MVC Framework for .NET

I have just finished watching Scott Guthrie’s demonstration on a prototype of a Model View Controller framework for ASP.NET which looks totally awesome. This framework will allow developers to clearly seperate the presentation layer and business logic layer by using view controllers to manage what data is rendered back to the view. It also has a routing engine which allows you to map uri’s to controller’s and methods (with argument passing) which means that ASP.NET applications will now be extremely easy to unit test.

Scott Hanselman has the video’s on his blog here which require Silverlight to run. Alternatively, check out the comments section (third comment) for direct downloads.

Extension Methods

I have been looking closely at the new language features available in VS 2008 Beta 2 and VB 9 (click here to download Visual Studio 2008 Beta 2) and while LINQ is undoubtebly the most awesome feature, I thought that I would blog about some of the smaller features that have been introduced either as a direct result of the LINQ implementation or just because they are nice to have.

One of the features that first grabbed my attention is Extension methods. In a nutshell, extension methods allow you to attach a method onto any .NET type and utilise that method as if it was part of the type out of the box. If you consider the String type, there are many methods attached to the String type that allow you to retrieve it’s length, convert the string to upper or lower case, determine if it contains a specific value and so on. However, as with most things in life, there is always something missing. For example, it would be nice if we could proper case the string or determine if the string contained a valid value such as an email address. In the past, this type of functionality would be left to a helper class that we as developers would create ourselves.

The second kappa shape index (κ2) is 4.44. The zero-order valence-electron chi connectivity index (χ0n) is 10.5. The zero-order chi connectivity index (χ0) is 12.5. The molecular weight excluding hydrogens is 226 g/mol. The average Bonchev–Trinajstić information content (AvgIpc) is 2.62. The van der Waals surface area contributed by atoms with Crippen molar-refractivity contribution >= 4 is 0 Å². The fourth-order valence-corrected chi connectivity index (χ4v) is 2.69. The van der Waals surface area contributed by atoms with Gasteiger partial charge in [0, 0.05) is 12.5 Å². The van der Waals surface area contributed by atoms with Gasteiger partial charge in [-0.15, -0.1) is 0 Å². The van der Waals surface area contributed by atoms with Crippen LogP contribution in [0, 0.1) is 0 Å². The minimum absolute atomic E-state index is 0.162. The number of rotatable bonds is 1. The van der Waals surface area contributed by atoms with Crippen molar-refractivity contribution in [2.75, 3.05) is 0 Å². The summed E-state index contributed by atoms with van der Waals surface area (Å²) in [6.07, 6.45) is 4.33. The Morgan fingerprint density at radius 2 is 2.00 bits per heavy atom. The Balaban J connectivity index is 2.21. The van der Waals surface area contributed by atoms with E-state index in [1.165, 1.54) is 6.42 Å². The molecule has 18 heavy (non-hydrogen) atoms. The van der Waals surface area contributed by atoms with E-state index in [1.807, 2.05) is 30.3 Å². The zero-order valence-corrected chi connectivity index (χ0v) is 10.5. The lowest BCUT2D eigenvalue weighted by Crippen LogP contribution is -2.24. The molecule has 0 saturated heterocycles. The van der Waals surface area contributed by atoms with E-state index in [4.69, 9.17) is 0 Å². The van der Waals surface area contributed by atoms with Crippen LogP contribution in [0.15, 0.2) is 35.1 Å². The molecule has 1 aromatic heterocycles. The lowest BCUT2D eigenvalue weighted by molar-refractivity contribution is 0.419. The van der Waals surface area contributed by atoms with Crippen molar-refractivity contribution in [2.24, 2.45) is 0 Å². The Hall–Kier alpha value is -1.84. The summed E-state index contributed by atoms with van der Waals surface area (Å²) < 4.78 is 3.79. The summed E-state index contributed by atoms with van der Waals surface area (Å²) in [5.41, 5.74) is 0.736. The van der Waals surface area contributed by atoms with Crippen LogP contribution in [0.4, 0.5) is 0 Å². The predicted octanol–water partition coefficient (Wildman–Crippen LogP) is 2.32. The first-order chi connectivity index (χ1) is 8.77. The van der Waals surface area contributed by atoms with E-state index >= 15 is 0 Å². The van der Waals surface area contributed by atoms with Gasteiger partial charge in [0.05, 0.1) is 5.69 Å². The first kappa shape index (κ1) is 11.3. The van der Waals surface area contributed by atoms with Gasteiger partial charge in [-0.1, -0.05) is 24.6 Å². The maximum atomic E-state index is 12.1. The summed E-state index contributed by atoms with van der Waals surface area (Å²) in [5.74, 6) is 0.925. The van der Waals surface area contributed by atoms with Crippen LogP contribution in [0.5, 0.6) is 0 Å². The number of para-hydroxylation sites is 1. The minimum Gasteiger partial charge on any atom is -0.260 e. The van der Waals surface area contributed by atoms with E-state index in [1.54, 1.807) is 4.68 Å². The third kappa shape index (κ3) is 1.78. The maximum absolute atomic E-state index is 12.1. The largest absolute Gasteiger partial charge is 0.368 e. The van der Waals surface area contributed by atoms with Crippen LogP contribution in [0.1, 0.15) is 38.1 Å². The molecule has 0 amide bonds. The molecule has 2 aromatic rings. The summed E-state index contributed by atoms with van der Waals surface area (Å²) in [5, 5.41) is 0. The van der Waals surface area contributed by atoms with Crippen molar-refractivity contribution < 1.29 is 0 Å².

However, with the introduction of extension methods, we can now turn our helper class methods into extension methods of the necessary type and use those methods in the same way that we would any method of the native .NET type.

To create an extension method in VB 9 we must use a Module as all extension methods must be shared, also the method must be decorated with the <Extension() > attribute. So taking the two examples above (proper casing a string and determining if a string is a valid email address format) we might create a module called “StringExtensions” as follows:

Option Strict On



    Module StringExtensions

        <Extension()> _
        Public Function ToProperCase(ByVal s As String) As String

            Dim stringValue() As String = s.Split(” “c)
            Dim returnValue As New System.Text.StringBuilder

            For i As Int32 = 0 To stringValue.Length – 1
                If stringValue(i).Length > 1 Then
                    returnValue.Append( String.Format(“{0}{1} “, _
                        stringValue(i).Substring(0, 1).ToUpper, _
                        stringValue(i).Substring(1, stringValue(i).Length – 1).ToLower))
                End If

            Return returnValue.ToString.TrimEnd

        End Function

        <Extension()> _
        Public Function IsValidEmailAddress(ByVal s As String) As Boolean

            Dim regEx As New System.Text.RegularExpressions.Regex( _
            Return regEx.IsMatch(s)

        End Function

    End Module


Note that in the two method examples above, the first argument (and only argument in these examples) is of type string, this is because the first argument of any extension method must be of the type that you are extending.

Now that we have this extension method module, all that we need to do in order to utilise it is import the necessary namespace into our declaring code and utilise the new methods:

Option Strict On


Class extensionMethodsForm

    Private Sub properCaseButton_Click(ByVal sender As System.Object, _
        ByVal e As System.EventArgs) Handles properCaseButton.Click

        Dim properCaseString As String = “hello world!”

    End Sub

    Private Sub isValidEmailButton_Click(ByVal sender As System.Object, _
        ByVal e As System.EventArgs) Handles isValidEmailButton.Click

        Dim mailAddress As String = “”

    End Sub


Note also that these extension methods appear in Intellisense just as any other method of a type would, which makes this easier for developers of a team to discover new type methods:

Intellisense showing extension method

Another area where I think extension methods will prove extremely useful is when wishing to extend a custom class without creating a new version or inheriting from an existing version in order to add extra functionality.